Did any of you catch the latest "It Seems To Us" in the March 2008 issue of QST?
Basically, it's an upbeat letter about how "There has never been a better time to share your passion for Amateur Radio with your friends and family members". And it goes on to list some great points. I paraphrase:
1) Our stations are no longer bulky boat anchors confined to the garage or basement.
2) There's a digital revolution in consumer electronics that's bringing exciting changes to Amateur Radio.
3) Computers enhance our operating.
4) The Internet enhances our operating.
5) Amateur Radio is the last communications link "When all else fails".
And these are all very good and valid points. However, it's Number 6 that rubbed me the wrong way. And here I will stop paraphrasing and will directly quote the bullet point:
6) Do they know that knowledge of the Morse Code is no longer a requirement for any class of FCC amateur license
But here they throw a bone at the roughly half of us who still think that Morse Code is relevant and important:
(but that CW continues to be one of the most popular operating modes)?
Now why am I not surprised by this two-faced clap trap? The ARRL has been ignoring the advocates for Morse Code for years. "Get rid of it and watch our numbers grow (and the ARRL's coffers swell!)." While they didn't actively lobby AGAINST Morse Code, I begrudgingly admit, they didn't openly lobby FOR it, either.
Ohhhhhh, and look at the tidal wave of new applicants just rushing in beating down the doors for their licenses! Look how our ranks have swelled to the newest and greatest of heights because we got rid of that nasty ol' Morris Code! All those poor, poor people who were denied their "right" to a license because no matter what they did, they just couldn't master Morse Code.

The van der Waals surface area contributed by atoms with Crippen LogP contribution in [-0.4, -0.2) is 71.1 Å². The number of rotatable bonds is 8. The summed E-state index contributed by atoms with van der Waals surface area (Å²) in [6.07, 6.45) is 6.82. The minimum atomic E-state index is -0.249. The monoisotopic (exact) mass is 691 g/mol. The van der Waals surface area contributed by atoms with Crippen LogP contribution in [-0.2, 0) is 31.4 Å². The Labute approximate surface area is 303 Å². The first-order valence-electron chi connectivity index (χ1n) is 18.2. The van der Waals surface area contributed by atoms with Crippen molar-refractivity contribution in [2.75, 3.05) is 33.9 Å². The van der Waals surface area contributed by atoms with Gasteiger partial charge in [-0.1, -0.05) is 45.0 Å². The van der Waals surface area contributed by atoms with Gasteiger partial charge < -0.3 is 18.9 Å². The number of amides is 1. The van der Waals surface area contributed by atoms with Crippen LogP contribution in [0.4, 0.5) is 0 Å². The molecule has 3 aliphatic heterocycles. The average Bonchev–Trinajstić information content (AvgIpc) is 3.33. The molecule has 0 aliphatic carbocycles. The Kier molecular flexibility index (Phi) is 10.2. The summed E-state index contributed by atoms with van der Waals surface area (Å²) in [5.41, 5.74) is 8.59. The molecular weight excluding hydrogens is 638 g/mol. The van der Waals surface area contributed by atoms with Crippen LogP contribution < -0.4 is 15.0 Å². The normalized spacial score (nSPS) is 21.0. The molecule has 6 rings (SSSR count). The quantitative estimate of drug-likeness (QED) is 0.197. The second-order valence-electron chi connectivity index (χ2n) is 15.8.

What a bunch of crap! Maybe, just maybe, if we had stuck to our guns; and didn't let the VEC dictate policy, we'd have an Amateur Radio license structure that means something more than it currently does. Something that you could be most definitely proud of and point to; and you'd be able to say, "Look at what I learned!" instead of "Look at what I memorized!".
I know there are still a bunch of folks out there (probably the majority) who studied hard and actually took the time to learn the theory; and to those I send my heartiest congratulations and "Welcome to the hobby". Fortunately, I've taught enough Amateur Radio classes to have actually have known people who fit this bill. They are a credit to our hobby; and they have truly earned their licenses.
But, on the other hand, I've also been a VE for over 15 years; and I personally know the other seamy side of the story. Folks who come in and take an exam and pass because they are good at memorizing answers. Folks who, if you re-phrased the questions they had just answered correctly, would give you a "deer in the headlights" look; or like you had three eyes or something. Folks, who if asked, don't really know the difference between an ohm and an amp.
And that is sad. Maybe we should be more concerned that quality should trump quantity; and that we shouldn't pander just for a "false" rise in statistical numbers. Which hasn't seemed to happen, anyway.
73 de Larry W2LJ